Located within the before-mentioned apparatus chamber is suitable hydraulically actuated means for constricting the hereinbefore-mentioned resilient sleeve member to increase the resistance to flow of fluid therethrough, as before mentioned. In the illustrated embodiment of this invention such means comprises a pair of oppositely positioned, approximately semicircular lever members 65 and 66 which together substantially encircle the midsection of the resilient, tubular member 60 intermediate the upper and lower ends thereof, as best shown in FIGURE 3. The lever members 65 and 66 are each hinged for scissor-like pivotal motion toward one another about a common hinge pin 67 which passes through one end of each of the aforesaid lever members 65 and 66 and through a supporting lug 69 attached to and extending inwardly from the inner wall of the chamber 55.

The opposite ends of the levers 65 and 66 are provided with overlapping gusset members 70 and 71 which terminate in laterally extending lugs 72 and 73, which are pin-connected as shown at 74 and 75 to a piston and a cylinder 76 and 77, respectively, of a hydraulically actuated unit. The internal clearance space between the head of the cylinder 77 and the piston 76 is connected through a suitable pressure tubing 79 to the pressure end of a hydraulic actuating cylinder 80 also located within the chamber 55.

The hydraulic actuating cylinder 80 is provided with a piston 81 which is connected through a piston rod 32 to the lower end of an annular-shaped armature 83 of a solenoid 85 which surrounds an intermediate portion of the liner 64. For this construction the liner 64 is composed of a suitable non-magnetic material such as stainless steel, Monel metal or the like. The solenoid 85 is provided with a ferro-magnetic shell 84 and core member 86 enclosing annular field windings 87, such that upon energizing the solenoid by passing a suitable electric current through the windings 87 the armature 83 is forcefully urged to move longitudinally upward into the windings and shell by the resultant magnetic forces Within the solenoid.

The apparatus chamber 55 containing the sleeve member 60 and the before-described apparatus for constricting it is closed from all communication with the exterior of the apparatus except insofar as fluid pressures are transferred to it from the drilling fluid flow ducts through the flexible walls of the sleeve member 60, and is filled with liquid, preferably oil. This is an important feature of this embodiment of the invention herein illustrated for several reasons. First, the filling of the entire space 55 with liquid serves to maintain a necessary degree of equalization of the static fluid pressure on the exterior and interior surfaces of the sleeve member 60 regardless of the pressure exerted by the drilling fluid on the interior thereof as the apparatus is lowered into the fluid in deep well boreholes. Second, in the absence of communica tion of the liquid filled chamber 55 with the fluid pres sures exterior to the apparatus, except through the sleeve '60 itself as before mentioned, the sleeve member is imparted a support by such liquid, and at the same time a stability against substantially complete inward collapse once constriction thereof is initiated due to the dynamic fluid pressure differential set up between the interior and exterior surfaces thereof when drilling fluid is flowing therethrough. Such collapse of the sleeve 60, which otherwise occurs in the absence of the foregoing conditions, persists after the initial constricting force has been removed, and hence the restriction to flow once initiated cannot be removed.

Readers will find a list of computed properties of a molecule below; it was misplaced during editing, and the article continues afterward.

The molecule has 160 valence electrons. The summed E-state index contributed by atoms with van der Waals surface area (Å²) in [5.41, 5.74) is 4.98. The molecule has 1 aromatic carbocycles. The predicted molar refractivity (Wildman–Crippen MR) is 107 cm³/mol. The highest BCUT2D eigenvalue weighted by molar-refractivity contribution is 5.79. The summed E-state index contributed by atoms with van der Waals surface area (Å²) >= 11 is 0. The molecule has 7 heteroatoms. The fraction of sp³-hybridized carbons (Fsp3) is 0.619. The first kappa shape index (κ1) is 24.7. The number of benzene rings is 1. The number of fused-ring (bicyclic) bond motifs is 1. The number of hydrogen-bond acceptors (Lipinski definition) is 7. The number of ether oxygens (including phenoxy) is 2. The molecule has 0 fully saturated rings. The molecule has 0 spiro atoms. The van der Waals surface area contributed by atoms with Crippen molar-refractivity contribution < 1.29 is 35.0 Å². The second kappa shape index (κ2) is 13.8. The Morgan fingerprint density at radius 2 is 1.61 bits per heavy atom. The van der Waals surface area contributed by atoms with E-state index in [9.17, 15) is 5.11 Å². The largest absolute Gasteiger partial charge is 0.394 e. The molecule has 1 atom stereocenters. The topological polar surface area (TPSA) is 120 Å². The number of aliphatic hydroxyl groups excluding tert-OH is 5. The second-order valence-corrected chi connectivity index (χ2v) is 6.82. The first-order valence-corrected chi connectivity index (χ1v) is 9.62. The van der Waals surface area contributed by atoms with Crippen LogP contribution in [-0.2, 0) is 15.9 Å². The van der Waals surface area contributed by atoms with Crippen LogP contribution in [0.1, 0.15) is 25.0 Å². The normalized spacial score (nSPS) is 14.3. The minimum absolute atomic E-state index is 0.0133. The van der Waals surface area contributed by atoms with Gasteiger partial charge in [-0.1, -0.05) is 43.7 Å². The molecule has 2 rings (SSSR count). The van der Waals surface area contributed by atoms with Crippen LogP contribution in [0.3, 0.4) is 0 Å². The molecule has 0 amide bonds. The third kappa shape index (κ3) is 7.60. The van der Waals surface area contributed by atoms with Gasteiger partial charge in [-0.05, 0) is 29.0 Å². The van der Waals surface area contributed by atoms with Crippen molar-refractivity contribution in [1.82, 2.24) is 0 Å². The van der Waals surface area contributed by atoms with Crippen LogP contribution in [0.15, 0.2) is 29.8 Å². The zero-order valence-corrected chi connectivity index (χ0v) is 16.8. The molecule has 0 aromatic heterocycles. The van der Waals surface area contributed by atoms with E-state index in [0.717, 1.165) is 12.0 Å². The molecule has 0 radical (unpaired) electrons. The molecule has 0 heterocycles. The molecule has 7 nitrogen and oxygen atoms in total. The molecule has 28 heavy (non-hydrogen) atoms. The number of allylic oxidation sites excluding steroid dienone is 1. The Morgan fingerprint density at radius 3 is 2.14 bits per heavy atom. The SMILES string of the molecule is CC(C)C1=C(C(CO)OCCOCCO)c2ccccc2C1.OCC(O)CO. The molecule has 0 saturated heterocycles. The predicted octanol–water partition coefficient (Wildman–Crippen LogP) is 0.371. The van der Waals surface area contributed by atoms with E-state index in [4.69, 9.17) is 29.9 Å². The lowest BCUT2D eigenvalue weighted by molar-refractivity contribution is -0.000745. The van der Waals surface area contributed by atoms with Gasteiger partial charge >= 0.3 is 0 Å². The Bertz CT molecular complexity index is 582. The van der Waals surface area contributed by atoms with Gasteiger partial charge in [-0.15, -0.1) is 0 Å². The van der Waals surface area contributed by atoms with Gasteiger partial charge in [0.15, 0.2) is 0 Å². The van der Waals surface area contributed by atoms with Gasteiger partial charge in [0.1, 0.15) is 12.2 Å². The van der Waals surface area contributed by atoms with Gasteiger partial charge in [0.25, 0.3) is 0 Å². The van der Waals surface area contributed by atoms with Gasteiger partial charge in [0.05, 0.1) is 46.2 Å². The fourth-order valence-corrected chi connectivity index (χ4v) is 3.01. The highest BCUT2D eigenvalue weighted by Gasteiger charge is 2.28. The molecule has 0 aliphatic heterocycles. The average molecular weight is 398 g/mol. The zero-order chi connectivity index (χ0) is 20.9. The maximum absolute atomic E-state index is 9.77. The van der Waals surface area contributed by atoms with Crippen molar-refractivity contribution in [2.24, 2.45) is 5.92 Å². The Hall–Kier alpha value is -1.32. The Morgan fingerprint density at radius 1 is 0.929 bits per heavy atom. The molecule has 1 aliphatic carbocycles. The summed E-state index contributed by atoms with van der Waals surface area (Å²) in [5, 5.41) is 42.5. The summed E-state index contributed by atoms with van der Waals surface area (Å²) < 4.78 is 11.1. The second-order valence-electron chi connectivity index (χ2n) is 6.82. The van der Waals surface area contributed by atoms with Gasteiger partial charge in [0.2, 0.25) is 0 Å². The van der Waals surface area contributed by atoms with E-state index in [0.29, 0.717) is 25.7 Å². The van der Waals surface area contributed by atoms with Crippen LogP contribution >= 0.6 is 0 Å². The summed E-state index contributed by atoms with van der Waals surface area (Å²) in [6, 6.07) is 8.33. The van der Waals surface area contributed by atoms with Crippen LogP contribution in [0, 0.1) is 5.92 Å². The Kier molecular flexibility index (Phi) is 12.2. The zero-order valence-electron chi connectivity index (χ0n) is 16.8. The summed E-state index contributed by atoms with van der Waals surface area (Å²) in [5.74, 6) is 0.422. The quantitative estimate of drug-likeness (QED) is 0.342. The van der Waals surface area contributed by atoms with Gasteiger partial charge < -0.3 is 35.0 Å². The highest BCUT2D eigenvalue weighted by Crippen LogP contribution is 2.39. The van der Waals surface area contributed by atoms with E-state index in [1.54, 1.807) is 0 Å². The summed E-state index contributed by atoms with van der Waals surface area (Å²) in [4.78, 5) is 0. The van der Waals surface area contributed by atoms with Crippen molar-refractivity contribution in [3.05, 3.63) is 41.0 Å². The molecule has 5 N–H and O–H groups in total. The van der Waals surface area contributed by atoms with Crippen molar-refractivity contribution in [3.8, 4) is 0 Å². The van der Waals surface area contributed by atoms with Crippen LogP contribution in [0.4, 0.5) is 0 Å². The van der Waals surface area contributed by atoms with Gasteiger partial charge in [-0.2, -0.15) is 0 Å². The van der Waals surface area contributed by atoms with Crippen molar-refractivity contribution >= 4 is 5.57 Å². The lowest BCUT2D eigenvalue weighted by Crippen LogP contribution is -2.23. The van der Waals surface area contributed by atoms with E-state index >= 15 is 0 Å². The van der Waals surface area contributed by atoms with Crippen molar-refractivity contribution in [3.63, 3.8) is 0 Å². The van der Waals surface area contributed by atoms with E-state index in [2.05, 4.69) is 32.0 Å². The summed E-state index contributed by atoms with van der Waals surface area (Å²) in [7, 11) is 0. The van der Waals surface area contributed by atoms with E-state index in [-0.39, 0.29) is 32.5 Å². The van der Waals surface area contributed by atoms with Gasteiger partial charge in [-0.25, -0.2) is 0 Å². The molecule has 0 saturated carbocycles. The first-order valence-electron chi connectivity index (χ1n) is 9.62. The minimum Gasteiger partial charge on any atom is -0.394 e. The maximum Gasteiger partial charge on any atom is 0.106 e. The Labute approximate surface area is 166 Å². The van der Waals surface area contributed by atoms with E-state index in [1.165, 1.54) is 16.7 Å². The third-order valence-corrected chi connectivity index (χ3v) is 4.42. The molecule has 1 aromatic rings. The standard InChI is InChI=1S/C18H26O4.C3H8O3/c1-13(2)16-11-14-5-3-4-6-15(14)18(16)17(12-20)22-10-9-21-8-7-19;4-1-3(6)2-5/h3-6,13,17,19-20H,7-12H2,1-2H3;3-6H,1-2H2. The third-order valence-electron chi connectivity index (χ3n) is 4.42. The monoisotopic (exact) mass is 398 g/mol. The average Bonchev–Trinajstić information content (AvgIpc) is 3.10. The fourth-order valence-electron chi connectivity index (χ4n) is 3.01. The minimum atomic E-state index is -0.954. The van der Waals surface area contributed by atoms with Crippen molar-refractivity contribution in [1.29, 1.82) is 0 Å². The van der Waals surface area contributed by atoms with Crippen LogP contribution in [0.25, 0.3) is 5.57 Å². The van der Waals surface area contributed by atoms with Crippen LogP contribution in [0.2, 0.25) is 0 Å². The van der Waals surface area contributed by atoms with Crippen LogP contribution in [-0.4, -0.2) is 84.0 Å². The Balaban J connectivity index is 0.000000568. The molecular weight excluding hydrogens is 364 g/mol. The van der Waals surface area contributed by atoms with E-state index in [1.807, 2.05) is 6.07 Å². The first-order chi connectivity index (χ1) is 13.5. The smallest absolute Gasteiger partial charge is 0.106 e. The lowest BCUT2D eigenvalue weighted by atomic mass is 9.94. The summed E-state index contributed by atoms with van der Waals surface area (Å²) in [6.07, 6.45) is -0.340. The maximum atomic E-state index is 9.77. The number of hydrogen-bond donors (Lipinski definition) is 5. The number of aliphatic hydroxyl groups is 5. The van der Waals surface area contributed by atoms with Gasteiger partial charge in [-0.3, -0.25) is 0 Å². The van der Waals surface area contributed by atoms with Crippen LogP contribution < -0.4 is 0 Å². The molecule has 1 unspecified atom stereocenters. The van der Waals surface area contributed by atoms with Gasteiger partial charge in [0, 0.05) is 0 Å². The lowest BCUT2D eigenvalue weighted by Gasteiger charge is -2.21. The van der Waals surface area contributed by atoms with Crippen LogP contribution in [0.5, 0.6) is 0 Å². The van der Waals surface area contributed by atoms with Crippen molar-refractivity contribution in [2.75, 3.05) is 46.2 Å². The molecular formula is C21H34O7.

However, the foregoing instability is prevented by maintaining the chamber 55 closed and filled with liquid, and under such conditions the constricting force applied thereto by the beforementioned lever members 65 and 66 serves to pinch the sleeve member 60' inward at the point of contact of the lever members 65 and 66 therewith and to cause an outward deflection of adjacent portions thereof such as to maintain the volume of liquid in the chamber 55 exterior to the sleeve 60 substantially constant. Under the latter conditions, the constriction of the sleeve 60 can be applied and removed at will, and stability will be maintained.